Among them, the U.S. wants the Indo-Pacific countries to improve their labor and environmental standards and ensure their markets remain open to competition, while also taking steps to ease supply-chain backlogs at border crossings.
After the Trump administration’s clashes with U.S. allies, Asian countries have welcomed America’s reengagement in the region, which also comes at a time of considerable economic disruption arising from COVID-19 and Russia’s invasion of Ukraine.
But many were disappointed the framework doesn’t lower tariffs or provide signatories with more access to the U.S. market.
The Obama administration had negotiated a detailed trade agreement with 11 other Pacific Rim nations, the Trans-Pacific Partnership. But President Donald Trump, saying the TPP and similar trade deals threaten American jobs, pulled out of the agreement in his first week in office. The other countries moved forward without the United States.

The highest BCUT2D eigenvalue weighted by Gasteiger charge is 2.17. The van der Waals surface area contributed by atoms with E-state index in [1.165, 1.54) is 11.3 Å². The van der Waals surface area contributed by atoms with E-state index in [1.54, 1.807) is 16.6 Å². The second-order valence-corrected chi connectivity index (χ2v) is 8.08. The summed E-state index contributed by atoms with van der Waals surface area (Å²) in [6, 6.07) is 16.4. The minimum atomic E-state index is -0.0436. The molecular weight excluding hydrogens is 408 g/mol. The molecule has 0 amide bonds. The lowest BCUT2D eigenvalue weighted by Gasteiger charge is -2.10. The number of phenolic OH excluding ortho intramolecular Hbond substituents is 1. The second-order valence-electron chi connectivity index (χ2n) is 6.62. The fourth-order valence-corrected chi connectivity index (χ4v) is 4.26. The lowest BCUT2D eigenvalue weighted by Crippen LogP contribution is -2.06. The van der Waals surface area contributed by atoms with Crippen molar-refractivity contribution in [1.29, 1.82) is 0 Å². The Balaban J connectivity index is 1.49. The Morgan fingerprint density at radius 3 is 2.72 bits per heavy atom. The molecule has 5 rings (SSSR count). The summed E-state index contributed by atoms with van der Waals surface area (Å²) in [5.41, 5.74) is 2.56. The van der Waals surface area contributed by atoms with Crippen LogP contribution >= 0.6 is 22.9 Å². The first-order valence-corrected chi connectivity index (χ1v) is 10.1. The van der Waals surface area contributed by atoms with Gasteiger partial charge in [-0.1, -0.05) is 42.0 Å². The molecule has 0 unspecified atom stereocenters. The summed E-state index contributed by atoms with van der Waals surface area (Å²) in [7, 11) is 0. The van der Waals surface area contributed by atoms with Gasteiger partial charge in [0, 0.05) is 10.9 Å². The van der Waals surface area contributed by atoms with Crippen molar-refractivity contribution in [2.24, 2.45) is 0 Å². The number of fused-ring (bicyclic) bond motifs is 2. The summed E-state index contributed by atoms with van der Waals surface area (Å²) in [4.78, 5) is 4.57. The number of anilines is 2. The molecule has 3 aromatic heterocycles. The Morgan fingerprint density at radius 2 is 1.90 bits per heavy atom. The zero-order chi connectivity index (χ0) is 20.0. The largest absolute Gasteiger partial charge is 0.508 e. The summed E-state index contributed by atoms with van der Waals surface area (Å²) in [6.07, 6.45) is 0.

The Biden administration has no plans to rejoin the trade bloc and is instead promoting the Indo-Pacific framework. Critics consider the agreement a vague alternative to TPP.
Still, the administration noted that countries involved in the framework — also including Brunei, Fiji, Indonesia, Malaysia, New Zealand, Philippines, Singapore, Thailand and Vietnam — account for 40% of global GDP.
“The future of the 21st century economy is going to be largely written in the Indo-Pacific,” the trade office said Friday. The framework “will help to drive sustainable growth for all our economies.”
The Biden administration said its trade team would also seek to promote digital trade, among other things.
USTR is handling the trade aspects of the framework. The Commerce Department is overseeing three other framework initiatives involving improving supply chains and promoting a green economy and “fair’’ growth that emphasizes the rule of law and labor rights.